When observing from the ground, the phase of the spatial spectrum is; corrupted by atmospheric turbulence, and is not recoverable using closure phase techniques for a two-telescope interferometer, such as the KI. Therefore, the useful observable is the modulus of the spatial spectrum. Also, with only two apertures, the KI can only obtain a relatively sparse sampling of spatial frequencies for a given object. Therefore, imaging by Fourier-inversion techniques (common in radio-interferometry) is not possible.
Nevertheless, an optical interferometer such as the KI can offer important advantages over a conventional telescope. This is because the visibility amplitudes measured correspond to the very high spatial resolution given by the large relatively separation between the apertures (or baseline length); analogous to the resolving power of a conventional telescope being given by the aperture diameter. As an approximate rule, the maximum spatial frequency sampled by an interferometer may be estimated as s(max)=B/wavelength; where B is the length of the baseline vector projected on the sky. At 2.2 microns, and for B=85m, we have s(max)=187 cycles/arcsec. Similarly, a convenient "angular resolution" definition is given by wavelength/B; or 5 milliarcsec for the example chosen above.
Experimentally, an interferometer measures components of the visibility
function by forming interference fringes between the apertures. The
contrast and phase of these fringes give the amplitude and phase of the visibility function, respectively. In
practice, the square of the visibility amplitude is often
measured, hence the nomenclature for the mode. In reality, the
instrument degrade the ideal measurement, in a way that can be easily
calibrated using measurements of
targets of known visibility, such as stars known to appear as point
sources or stars of well known angular diameter.
Following standard practice in optical interferometry (and contrary to
the case of radio-interferometry), in
KI data processing
visibility is measured relative to the mean
flux detected. With such normalization, a
calibrated visibility of 1.0 is obtained for an object that is
unresolved by the KI (a point source), and a
visibility of 0.0 would be measured for an object that is completely
resolved. For partially resolved sources, a
visibility between 0.0 and 1.0 is measured.
Once raw KI visibilities have
been measured and calibrated, the
astrophysical information about theobject being studied can be
extracted using a priori knowledge and model
Let's consider some simple examples. In Figure 1 we represent an object on the sky that has a Gaussian brightness distribution. Note its very small angular extent, with a full-width at half-maximum of 1 mas.
Figure 1. A simple object represented by a Gaussian brightness.
The spatial spectrum of the
Gaussian object, or visibility function, is
given by the 2D Fourier transform of the sky brightness. The visibility
amplitudes (squared) are shown in Figure
2. Overplotted, we show the track of spatial frequencies that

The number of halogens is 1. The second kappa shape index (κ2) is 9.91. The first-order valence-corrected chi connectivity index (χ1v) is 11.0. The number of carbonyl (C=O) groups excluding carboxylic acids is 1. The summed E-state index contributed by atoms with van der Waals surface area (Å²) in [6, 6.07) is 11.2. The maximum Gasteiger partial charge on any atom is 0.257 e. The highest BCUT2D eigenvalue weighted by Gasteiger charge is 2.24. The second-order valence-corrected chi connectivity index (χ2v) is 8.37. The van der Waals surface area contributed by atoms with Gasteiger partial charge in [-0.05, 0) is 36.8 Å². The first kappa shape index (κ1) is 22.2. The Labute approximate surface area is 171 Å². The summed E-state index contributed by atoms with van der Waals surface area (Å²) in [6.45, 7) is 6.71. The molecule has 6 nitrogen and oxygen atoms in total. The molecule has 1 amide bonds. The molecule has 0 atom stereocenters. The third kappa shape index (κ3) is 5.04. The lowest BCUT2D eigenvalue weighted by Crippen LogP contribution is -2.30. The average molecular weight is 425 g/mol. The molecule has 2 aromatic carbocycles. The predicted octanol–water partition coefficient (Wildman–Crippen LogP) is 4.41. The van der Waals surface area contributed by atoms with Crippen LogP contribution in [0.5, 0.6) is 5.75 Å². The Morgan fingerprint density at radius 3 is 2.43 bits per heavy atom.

would be sampled by the KI if this object were
located at a declination of 20 degrees, and observed for an hour angle
range of -3 hr -> +3 hr. The time
sampling corresponds to a realistic KI data acquisition rate of 3
calibrated scans/hour. If you would like to learn how to calculate the
(u,v) spatial frequencies that would be sampled by a given
interferometer and given the source coordinates, please consult e.g.
the Thompson, Moran & Swenson reference in our
Note also that our
observations planning tool
this computation for you.
Figure 2. The 2D visibility (squared) map of the Gaussian brightness. The superposed arcs show a realistic KI sampling of spatial frequencies.
Finally, Figure 3 shows the visibility amplitude curve for this object, along with the samples that KI would measure on this object. Since the object is circularly symmetric on the sky, its Fourier transform is also circularly symmetric and in the top panel we represent the visibilities as a function of the modulus of the spatial frequency (u,v) pairs. To further illustrate the geometry, in the bottom panel the visibilities are plotted as a function of the projected baseline position angle. As the Earth rotates the projected baseline may change not only in orientation but also in length, hence even though our source is circularly symmetric, there are small visibility variations seen in the bottom plot.
Figure 3. Gaussian source visibility curves and simulated KI samples.
Another simple example is shown in Figure 4. This time we consider a binary stellar system, where the separation between the stars is only 5 mas. This object is not circularly symmetric, and therefore the visibilities measured will depend strongly on the relative orientation of the baseline vector and, in this case, the binary separation vector. Equivalent to baseline position angle, we now show the visibilities as a function of time, or source hour angle, and it can been seen how as the Earth rotates the visibilities trace the sinusoidal response characteristic of a binary system. Note that this variation would take place even if the projected baseline length remained constant over this time interval. As in the previous example, the samples that KI would measure are overplotted, and have been calculated assuming the same source declination and (realistic) sampling intervals.
Figure 4. Visibility curve for a binary star and simulated KI samples.
Rafael Millan-Gabet, April 09 2005
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